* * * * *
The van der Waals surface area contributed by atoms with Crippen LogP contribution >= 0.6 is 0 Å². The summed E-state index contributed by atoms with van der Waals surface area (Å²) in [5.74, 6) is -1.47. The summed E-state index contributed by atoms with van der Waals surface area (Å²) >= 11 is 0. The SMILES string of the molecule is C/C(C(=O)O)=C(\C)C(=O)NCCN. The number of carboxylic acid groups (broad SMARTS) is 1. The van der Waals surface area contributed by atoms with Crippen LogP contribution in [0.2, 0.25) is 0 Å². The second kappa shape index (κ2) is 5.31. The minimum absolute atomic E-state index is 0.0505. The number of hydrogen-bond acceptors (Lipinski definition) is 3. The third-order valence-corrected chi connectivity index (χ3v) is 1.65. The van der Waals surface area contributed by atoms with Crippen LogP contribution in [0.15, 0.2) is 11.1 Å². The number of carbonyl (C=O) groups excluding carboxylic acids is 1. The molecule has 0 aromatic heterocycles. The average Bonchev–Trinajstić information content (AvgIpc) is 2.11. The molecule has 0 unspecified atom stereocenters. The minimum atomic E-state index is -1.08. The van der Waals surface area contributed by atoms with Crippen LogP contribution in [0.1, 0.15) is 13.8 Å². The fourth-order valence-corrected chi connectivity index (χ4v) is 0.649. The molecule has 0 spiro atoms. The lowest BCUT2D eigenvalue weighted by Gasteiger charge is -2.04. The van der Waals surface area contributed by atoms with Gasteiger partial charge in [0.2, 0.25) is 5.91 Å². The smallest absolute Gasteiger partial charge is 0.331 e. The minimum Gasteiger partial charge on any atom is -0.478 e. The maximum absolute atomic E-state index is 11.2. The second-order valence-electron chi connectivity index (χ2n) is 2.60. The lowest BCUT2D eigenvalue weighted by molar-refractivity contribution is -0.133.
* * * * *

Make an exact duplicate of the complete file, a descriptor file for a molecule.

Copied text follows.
The van der Waals surface area contributed by atoms with Crippen LogP contribution >= 0.6 is 0 Å². The summed E-state index contributed by atoms with van der Waals surface area (Å²) in [5.74, 6) is -1.47. The summed E-state index contributed by atoms with van der Waals surface area (Å²) >= 11 is 0. The SMILES string of the molecule is C/C(C(=O)O)=C(\C)C(=O)NCCN. The number of carboxylic acid groups (broad SMARTS) is 1. The van der Waals surface area contributed by atoms with Crippen LogP contribution in [0.2, 0.25) is 0 Å². The second kappa shape index (κ2) is 5.31. The minimum absolute atomic E-state index is 0.0505. The number of hydrogen-bond acceptors (Lipinski definition) is 3. The third-order valence-corrected chi connectivity index (χ3v) is 1.65. The van der Waals surface area contributed by atoms with Crippen LogP contribution in [0.15, 0.2) is 11.1 Å². The number of carbonyl (C=O) groups excluding carboxylic acids is 1. The molecule has 0 aromatic heterocycles. The average Bonchev–Trinajstić information content (AvgIpc) is 2.11. The molecule has 0 unspecified atom stereocenters. The minimum atomic E-state index is -1.08. The van der Waals surface area contributed by atoms with Crippen LogP contribution in [0.1, 0.15) is 13.8 Å². The fourth-order valence-corrected chi connectivity index (χ4v) is 0.649. The molecule has 0 spiro atoms. The lowest BCUT2D eigenvalue weighted by Gasteiger charge is -2.04. The van der Waals surface area contributed by atoms with Gasteiger partial charge in [0.2, 0.25) is 5.91 Å². The smallest absolute Gasteiger partial charge is 0.331 e. The minimum Gasteiger partial charge on any atom is -0.478 e. The maximum absolute atomic E-state index is 11.2. The second-order valence-electron chi connectivity index (χ2n) is 2.60. The lowest BCUT2D eigenvalue weighted by molar-refractivity contribution is -0.133.